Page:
On June 14,2018, Will Dix and I attended the Philippine Consulate of Chicago’s Philippine Independence Day event at the offices of the Philippine Consulate in Chicago. Will and I got to wear our barong, embroidered formal shirts and considered the national dress of the Philippines.
The Philippines proclaimed its independence from its colonial masters, Spain and the US, on June 12, 1898. However, the country’s path to independence was complicated and arduous. Part of that fight for independence was the war between the Philippines and the US from 1898 to 1902. In 1901, the townsfolk of Balangiga, Samar launched one of the few successful surprise attacks against the Americans, claiming more than 40 US soldiers. In reprisal, the US Army murdered every male over the age of 10 years in town during which the church bells were taken to Wyoming (For Whom The Balangiga Bells Toll, Huffington Post, April 2015).
In 2018, it’s about time the US return the bells to Samar. The US should not keep them as war booty. On February 20, 2018, the US Ambassador to the Philippines even said, “that this would be the right thing to do” (ABS CBN News, February 20, 2018).
On May 2018, I visited the Balangiga Church and the statue in front of the church plaza depicting the massacre. I was surprised myself to learn about this forgotten part of history (Ignacio, The Forbidden Book, 2004). I always thought the US was helpful and benevolent towards its former colony, the Philippines.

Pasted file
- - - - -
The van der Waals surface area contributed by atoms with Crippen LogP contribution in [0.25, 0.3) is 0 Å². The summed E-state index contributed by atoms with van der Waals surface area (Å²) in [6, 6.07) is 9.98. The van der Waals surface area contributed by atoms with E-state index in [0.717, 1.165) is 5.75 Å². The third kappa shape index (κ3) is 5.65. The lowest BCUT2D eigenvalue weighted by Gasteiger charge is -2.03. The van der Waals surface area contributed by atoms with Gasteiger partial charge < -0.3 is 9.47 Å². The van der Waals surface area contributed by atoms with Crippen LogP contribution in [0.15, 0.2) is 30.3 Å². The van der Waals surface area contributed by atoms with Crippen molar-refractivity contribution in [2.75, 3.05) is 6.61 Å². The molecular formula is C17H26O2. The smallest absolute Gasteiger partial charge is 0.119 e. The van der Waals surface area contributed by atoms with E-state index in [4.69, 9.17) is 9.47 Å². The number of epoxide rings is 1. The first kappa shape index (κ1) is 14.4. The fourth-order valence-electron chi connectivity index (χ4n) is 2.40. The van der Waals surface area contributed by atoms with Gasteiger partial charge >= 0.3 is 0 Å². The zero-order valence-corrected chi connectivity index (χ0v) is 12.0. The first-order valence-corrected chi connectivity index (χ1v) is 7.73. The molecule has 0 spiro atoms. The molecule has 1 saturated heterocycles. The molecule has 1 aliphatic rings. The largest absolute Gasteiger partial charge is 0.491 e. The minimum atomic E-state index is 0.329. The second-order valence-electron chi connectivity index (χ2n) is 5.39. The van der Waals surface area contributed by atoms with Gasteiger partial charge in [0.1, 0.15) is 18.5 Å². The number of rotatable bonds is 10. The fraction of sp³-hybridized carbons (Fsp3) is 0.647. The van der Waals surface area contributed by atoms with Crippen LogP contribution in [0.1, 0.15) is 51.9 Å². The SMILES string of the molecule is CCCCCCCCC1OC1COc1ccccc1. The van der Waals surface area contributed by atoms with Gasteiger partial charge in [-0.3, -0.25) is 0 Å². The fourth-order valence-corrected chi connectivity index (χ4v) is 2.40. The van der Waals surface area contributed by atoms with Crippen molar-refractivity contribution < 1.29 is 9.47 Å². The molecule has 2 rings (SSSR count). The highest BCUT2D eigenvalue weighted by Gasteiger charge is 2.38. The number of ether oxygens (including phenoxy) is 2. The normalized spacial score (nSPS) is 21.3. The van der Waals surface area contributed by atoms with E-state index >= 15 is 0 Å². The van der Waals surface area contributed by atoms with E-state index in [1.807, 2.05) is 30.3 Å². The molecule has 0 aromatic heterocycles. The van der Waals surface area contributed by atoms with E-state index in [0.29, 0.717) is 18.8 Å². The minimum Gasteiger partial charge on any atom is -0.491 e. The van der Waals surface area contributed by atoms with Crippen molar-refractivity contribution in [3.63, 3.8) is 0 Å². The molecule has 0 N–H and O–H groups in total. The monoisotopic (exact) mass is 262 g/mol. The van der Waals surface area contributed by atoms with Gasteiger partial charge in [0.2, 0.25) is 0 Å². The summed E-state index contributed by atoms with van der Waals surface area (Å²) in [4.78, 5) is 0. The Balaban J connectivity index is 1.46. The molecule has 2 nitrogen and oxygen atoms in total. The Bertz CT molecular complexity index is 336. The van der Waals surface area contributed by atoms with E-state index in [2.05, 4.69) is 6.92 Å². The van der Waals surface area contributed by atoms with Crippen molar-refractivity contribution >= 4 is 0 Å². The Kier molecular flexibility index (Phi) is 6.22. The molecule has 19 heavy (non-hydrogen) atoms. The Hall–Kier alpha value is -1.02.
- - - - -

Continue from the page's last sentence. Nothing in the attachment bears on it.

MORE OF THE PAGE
In 1898, the conflict arose when the First Philippine Republic objected to the terms of the Treaty of Paris under which the United States took possession of the Philippines from Spain, ending the Spanish–American War. The war was a continuation of the Philippine struggle for independence that began in 1896 with the Philippine Revolution. It is estimated that were 34,000 to 220,000 Philippine casualties with more civilians dying from disease and hunger brought about by war.
At the end of the US Philippine War, soldiers of the 11th Infantry brought two church bells from Balangiga back to the base where they were stationed at the time—Fort D.A. Russell outside Cheyenne, now F.E. Warren Air Force Base. A third bell from the Balangiga church, owned by the 9th Infantry, remains at the U.S. Army’s Camp Red Cloud, Uijeongbu, South Korea. These bells need to go back home to Samar. It’s about time and the right thing to do.
In August 2018, I will travel back to Samar with young Filipino Americans as part of the 2018 NEXTGEN Program. I will take them to visit the Balangiga Church and let them know about this forgotten part of Philippine American history. And perhaps they would join me in the chorus to demand the return of the bells of Balangiga. It’s the right thing to do.